Event Title

Water Quality in Urban Creeks During Storm Events

Streaming Media

Presentation Abstract

In general, urban stormwater runoff is a poorly characterized and little understood source of pollution to the aquatic environment. New analytical tools are beginning to address this data gap, with improved identification capabilities for chemical contaminants and toxicants which contribute to pervasive impairment of water quality. Here, we use high-resolution quadrupole time-of-flight mass spectrometry to characterize the occurrence and fate of known and novel organic contaminants in stormwater runoff and urban receiving waters. These research efforts especially focused on characterizing water quality in samples where acute toxicity (urban runoff mortality syndrome) is observed in coho salmon upon exposure to urban stormwaters and roadway runoff. By comparing water quality during baseflow conditions and storm events, these data indicate that significant water quality degradation arises from high strength sources of roadway-derived contaminants. In particular, chemicals associated with tire rubbers leachates were especially abundant in urban receiving waters and often dominated detection profiles which demonstrate little evidence of dilution during rainfall. Such “transport limited” chemicals and associated sources should be prioritized for water quality management.

Session Title

Session 1.2B: Contaminants in the Salish Sea: Sources, Movement, and Fate

Conference Track

Contaminants, Plastics, Microplastics, Toxicology & Stormwater

Conference Name

Salish Sea Ecosystem Conference (2020 : Online)

Document Type

Event

SSEC Identifier

2020_abstractID_4660

Start Date

21-4-2020 12:30 PM

End Date

21-4-2020 2:00 PM

Genre/Form

conference proceedings; presentations (communicative events)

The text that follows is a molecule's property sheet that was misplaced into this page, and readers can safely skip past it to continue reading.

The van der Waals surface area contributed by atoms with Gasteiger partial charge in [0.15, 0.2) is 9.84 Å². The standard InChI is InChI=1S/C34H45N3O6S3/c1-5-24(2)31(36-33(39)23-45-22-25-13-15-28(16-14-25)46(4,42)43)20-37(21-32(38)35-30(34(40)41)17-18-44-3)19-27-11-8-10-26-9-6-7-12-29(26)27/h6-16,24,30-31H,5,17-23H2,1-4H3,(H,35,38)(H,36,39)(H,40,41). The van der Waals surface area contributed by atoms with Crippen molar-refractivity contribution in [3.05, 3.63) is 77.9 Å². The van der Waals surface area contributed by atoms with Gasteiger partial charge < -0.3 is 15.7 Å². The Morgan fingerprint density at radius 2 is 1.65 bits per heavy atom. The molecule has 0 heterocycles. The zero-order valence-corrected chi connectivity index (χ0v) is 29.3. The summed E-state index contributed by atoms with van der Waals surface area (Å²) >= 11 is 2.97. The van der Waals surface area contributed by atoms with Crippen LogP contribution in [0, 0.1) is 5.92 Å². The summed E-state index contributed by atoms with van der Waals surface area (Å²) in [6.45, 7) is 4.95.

Subjects – Topical (LCSH)

Urban runoff--Salish Sea (B.C. and Wash.); Rivers--Monitoring--Washington (State); Water--Analysis

Geographic Coverage

Salish Sea (B.C. and Wash.)

Rights

Copying of this document in whole or in part is allowable only for scholarly purposes. It is understood, however, that any copying or publication of this document for commercial purposes, or for financial gain, shall not be allowed without the author's written permission.

Type

Text

Language

English

Format

application/pdf

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Apr 21st, 12:30 PM Apr 21st, 2:00 PM

Water Quality in Urban Creeks During Storm Events

In general, urban stormwater runoff is a poorly characterized and little understood source of pollution to the aquatic environment. New analytical tools are beginning to address this data gap, with improved identification capabilities for chemical contaminants and toxicants which contribute to pervasive impairment of water quality. Here, we use high-resolution quadrupole time-of-flight mass spectrometry to characterize the occurrence and fate of known and novel organic contaminants in stormwater runoff and urban receiving waters. These research efforts especially focused on characterizing water quality in samples where acute toxicity (urban runoff mortality syndrome) is observed in coho salmon upon exposure to urban stormwaters and roadway runoff. By comparing water quality during baseflow conditions and storm events, these data indicate that significant water quality degradation arises from high strength sources of roadway-derived contaminants. In particular, chemicals associated with tire rubbers leachates were especially abundant in urban receiving waters and often dominated detection profiles which demonstrate little evidence of dilution during rainfall. Such “transport limited” chemicals and associated sources should be prioritized for water quality management.